European Respiratory Journal vol:27 issue:5 pages:1040-55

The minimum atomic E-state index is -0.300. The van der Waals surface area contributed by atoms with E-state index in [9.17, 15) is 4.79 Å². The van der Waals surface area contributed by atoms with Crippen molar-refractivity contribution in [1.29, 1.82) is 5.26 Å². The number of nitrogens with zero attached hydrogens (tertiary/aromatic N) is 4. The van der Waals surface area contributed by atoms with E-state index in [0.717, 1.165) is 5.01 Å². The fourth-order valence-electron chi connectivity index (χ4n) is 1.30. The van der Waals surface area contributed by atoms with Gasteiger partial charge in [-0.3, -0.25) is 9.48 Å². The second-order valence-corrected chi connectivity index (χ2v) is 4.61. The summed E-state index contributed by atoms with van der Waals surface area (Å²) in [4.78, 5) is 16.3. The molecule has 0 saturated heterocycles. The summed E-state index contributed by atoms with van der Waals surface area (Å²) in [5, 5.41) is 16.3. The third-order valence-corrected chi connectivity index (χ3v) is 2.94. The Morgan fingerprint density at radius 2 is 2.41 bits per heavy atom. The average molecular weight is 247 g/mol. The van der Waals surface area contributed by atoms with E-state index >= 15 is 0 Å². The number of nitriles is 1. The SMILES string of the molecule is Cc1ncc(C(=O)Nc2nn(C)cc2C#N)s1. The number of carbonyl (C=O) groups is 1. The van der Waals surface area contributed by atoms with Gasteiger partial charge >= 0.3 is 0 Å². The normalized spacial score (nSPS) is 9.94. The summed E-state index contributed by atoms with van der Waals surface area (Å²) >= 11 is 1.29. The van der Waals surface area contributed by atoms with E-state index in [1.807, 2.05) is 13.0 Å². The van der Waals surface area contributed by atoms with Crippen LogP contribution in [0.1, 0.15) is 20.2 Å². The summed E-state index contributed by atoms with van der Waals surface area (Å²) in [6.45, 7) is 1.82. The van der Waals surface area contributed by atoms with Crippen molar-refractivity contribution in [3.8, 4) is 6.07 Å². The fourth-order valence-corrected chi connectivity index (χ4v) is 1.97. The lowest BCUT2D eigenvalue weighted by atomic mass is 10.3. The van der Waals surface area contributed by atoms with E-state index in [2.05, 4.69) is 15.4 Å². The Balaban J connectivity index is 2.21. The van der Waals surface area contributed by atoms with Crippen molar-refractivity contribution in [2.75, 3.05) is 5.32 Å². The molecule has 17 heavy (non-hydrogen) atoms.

Accurate assessment of the amount and intensity of physical activity in daily life is considered very important due to the close relationship between physical activity level, health, disability and mortality. For this reason, assessment of physical activity in daily life has gained interest in recent years, especially in sedentary populations, such as patients with chronic obstructive pulmonary disease (COPD). The present article aims to compare and discuss the two kinds of instruments more commonly used to quantify the amount of physical activity performed by COPD patients in daily life: subjective methods (questionnaires, diaries) and motion sensors (electronic or mechanical methods). Their characteristics are summarised and evidence of their validity, reliability and sensitivity is discussed, when available. Subjective methods have practical value mainly in providing the patients' view on their performance in activities of daily living and functional status. However, care must be taken when using subjective methods to accurately quantify the amount of daily physical activity performed. More accurate information is likely to be available with motion sensors rather than questionnaires. The selection of which motion sensor to use for quantification of physical activity in daily life should depend mainly on the purpose of its use.